The underground gets ready

One bright afternoon in early January, on a beach in Southern California, a young woman spread what looked like a very strange picnic across an orange polka-dot towel: A mason jar. A rubber stopper with two holes. A syringe without a needle. A coil of aquarium tubing and a one-way valve. A plastic speculum. Several individually wrapped sterile cannulas—thin tubes designed to be inserted into the body—which resembled long soda straws. And, finally, a three-dimensional scale model of the female reproductive system…

Ellie snugged the rubber stopper into the mason jar. She snipped the aquarium tubing into a pair of foot-long segments and attached the valve to the syringe’s plastic tip. In less than 10 minutes, Ellie had finished the project: a simple abortion device. It looked like a cross between an at-home beer-brewing kit and a seventh-grade science experiment…

I had read about such devices before. But watching the scene on the beach towel brought history into focus with startling clarity: Women did this the last time abortion was illegal.

For Ellie, the Del-Em was more symbolic than pragmatic—an amulet from the past to carry into an uncertain future. After all, pharmaceuticals can now be used to end pregnancies in the first trimester, when more than 90 percent of legal abortions occur. (Almost 99 percent of abortions occur within the first 20 weeks.) There are also modern, mass-produced manual vacuum-aspiration devices for doing what the Del-Em does. Community providers have talked about stockpiling such supplies in case Roe falls…

Given the uncertainties, she suggested, it couldn’t hurt to have a do-it-yourself tool like the Del-Em. “Just knowing the people who came before you had other ways of managing these things, not necessarily through a doctor or condoned by a government—there’s something really powerful in that,” she said.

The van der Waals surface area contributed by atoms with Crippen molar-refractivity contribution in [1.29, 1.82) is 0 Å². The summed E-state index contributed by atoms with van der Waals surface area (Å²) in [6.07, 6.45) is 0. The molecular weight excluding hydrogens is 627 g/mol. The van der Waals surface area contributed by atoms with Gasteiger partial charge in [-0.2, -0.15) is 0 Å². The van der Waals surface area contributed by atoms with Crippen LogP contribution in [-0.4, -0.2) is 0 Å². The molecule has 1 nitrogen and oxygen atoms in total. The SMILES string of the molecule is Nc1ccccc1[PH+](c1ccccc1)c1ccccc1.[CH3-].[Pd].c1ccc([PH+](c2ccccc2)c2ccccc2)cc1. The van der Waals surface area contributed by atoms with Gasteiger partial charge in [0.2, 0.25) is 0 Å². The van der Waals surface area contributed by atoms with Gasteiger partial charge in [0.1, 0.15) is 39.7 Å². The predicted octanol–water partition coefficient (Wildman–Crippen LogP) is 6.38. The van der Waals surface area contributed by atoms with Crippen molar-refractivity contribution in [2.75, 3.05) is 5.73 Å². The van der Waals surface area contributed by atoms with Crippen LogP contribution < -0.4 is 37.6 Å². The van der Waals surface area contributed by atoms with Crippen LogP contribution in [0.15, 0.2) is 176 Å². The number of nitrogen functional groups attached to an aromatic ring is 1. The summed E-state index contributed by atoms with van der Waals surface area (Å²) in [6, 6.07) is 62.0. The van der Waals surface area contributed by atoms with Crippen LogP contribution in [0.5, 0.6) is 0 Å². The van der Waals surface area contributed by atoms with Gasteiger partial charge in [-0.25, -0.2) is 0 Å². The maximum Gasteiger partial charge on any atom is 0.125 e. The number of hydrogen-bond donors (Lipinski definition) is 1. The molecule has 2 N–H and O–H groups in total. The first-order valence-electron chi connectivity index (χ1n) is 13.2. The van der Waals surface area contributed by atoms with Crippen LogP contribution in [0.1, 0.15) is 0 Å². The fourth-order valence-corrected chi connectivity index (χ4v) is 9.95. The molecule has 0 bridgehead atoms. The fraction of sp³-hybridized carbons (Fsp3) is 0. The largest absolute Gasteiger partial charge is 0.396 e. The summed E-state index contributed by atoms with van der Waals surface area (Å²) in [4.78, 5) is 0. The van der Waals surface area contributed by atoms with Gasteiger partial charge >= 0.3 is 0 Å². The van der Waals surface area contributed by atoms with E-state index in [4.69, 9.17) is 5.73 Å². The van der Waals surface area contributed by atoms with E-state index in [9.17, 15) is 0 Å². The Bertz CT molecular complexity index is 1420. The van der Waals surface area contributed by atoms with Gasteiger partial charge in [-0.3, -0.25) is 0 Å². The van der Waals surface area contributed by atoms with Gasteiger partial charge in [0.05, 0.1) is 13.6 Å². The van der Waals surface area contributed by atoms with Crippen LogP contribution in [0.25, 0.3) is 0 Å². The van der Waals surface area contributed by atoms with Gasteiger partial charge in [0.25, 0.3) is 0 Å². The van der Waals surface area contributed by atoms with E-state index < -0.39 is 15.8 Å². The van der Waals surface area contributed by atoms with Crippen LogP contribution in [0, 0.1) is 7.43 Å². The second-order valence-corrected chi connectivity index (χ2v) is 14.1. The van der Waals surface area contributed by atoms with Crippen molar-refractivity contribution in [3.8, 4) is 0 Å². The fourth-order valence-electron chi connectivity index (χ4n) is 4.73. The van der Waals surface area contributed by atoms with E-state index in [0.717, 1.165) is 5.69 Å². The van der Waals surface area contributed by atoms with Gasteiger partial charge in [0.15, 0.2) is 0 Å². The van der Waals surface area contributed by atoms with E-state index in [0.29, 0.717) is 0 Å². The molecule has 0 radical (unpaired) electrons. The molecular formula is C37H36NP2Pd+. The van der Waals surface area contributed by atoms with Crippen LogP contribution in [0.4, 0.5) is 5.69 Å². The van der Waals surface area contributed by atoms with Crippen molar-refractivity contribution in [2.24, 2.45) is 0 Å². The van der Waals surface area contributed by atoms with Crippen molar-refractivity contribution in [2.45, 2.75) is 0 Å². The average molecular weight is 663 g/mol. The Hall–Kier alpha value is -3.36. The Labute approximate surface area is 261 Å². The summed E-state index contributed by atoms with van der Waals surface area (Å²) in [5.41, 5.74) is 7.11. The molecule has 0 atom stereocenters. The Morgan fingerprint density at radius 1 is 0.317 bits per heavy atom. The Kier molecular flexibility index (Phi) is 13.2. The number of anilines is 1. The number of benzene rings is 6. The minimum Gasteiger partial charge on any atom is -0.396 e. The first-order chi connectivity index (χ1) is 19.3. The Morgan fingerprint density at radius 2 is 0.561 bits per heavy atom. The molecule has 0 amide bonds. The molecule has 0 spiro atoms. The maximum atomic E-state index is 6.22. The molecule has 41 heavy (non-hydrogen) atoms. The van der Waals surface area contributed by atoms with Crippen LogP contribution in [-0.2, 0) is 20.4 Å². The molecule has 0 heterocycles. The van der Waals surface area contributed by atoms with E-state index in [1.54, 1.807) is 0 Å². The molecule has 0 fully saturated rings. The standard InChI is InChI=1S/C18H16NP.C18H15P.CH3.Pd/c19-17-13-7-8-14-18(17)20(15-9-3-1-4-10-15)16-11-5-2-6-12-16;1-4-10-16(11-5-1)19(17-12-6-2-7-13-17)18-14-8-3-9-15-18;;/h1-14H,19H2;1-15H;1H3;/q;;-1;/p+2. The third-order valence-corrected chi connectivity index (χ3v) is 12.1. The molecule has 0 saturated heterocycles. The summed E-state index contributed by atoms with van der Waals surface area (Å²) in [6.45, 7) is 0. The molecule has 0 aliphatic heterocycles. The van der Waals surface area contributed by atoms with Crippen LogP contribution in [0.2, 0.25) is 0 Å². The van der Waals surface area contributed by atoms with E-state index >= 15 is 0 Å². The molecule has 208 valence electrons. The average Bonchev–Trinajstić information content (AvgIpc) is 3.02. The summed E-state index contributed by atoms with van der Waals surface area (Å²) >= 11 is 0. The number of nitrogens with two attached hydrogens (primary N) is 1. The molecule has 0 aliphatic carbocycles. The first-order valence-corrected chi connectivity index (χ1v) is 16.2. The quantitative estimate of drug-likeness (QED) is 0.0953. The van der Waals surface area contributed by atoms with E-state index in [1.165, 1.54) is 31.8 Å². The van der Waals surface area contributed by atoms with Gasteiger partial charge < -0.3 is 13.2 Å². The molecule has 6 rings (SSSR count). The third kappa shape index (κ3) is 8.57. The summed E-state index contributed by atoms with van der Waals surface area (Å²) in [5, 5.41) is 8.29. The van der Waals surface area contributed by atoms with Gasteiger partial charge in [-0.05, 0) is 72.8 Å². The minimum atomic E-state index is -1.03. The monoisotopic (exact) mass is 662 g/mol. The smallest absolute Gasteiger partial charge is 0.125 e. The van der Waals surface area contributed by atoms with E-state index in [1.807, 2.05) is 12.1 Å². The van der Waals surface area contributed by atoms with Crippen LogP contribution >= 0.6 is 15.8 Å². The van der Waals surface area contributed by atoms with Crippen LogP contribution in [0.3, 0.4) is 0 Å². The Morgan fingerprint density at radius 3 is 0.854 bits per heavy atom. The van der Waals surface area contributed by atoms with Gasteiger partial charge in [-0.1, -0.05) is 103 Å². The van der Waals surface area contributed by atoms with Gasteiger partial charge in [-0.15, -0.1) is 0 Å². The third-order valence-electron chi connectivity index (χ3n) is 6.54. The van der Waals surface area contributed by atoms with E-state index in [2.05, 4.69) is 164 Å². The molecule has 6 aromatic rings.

Nothing new about some portion of your life kept ready to deal with corrupt politics, politicians with the ethical standards of criminals. RTFA, folks. You may need it as reference, some day.

ISS transiting the Sun


Wang Letian

It’s not uncommon to spot the International Space Station as a light moving across the sky just after sunset or before sunrise, when the Sun’s light reflects off it. The view you see here, though, is far from common. Chinese astrophotographer Wang Letian used a solar telescope and specialized camera to capture this series of photos, combined into a single image of the ISS passing in front of the Sun. You can see several gaseous prominences around the edge of the Sun as well as a dark sunspot.

A labor of love. Unique beauty the result.

Text describing the photo is from the Planetary Society newsletter, The Downlink.

US Ends Anti-Satellite Missile Tests — Asks Everyone Else to Join In

The United States will no longer conduct anti-satellite tests, Vice President Kamala Harris announced Monday. With this declaration, the country seeks to establish a new norm for responsible behavior in space.

“We have consistently condemned these tests and called them reckless, but that is not enough,” Harris said. “Today we are going further. I am pleased to announce that as of today, the United States commits not to conduct destructive direct-ascent anti-satellite missile testing. Simply put: These tests are dangerous, and we will not conduct them. We are the first nation to make such a commitment. And I call on all nations to join us.”

Harris made her comments on Monday evening during a visit to Vandenberg Space Force Base, the preeminent launch site on the West Coast of the United States. During her speech, Harris said the US government will work with other nations to establish this as a new international norm for responsible behavior in space, noting that ending such tests would benefit all nations and help to preserve the environment of low Earth orbit.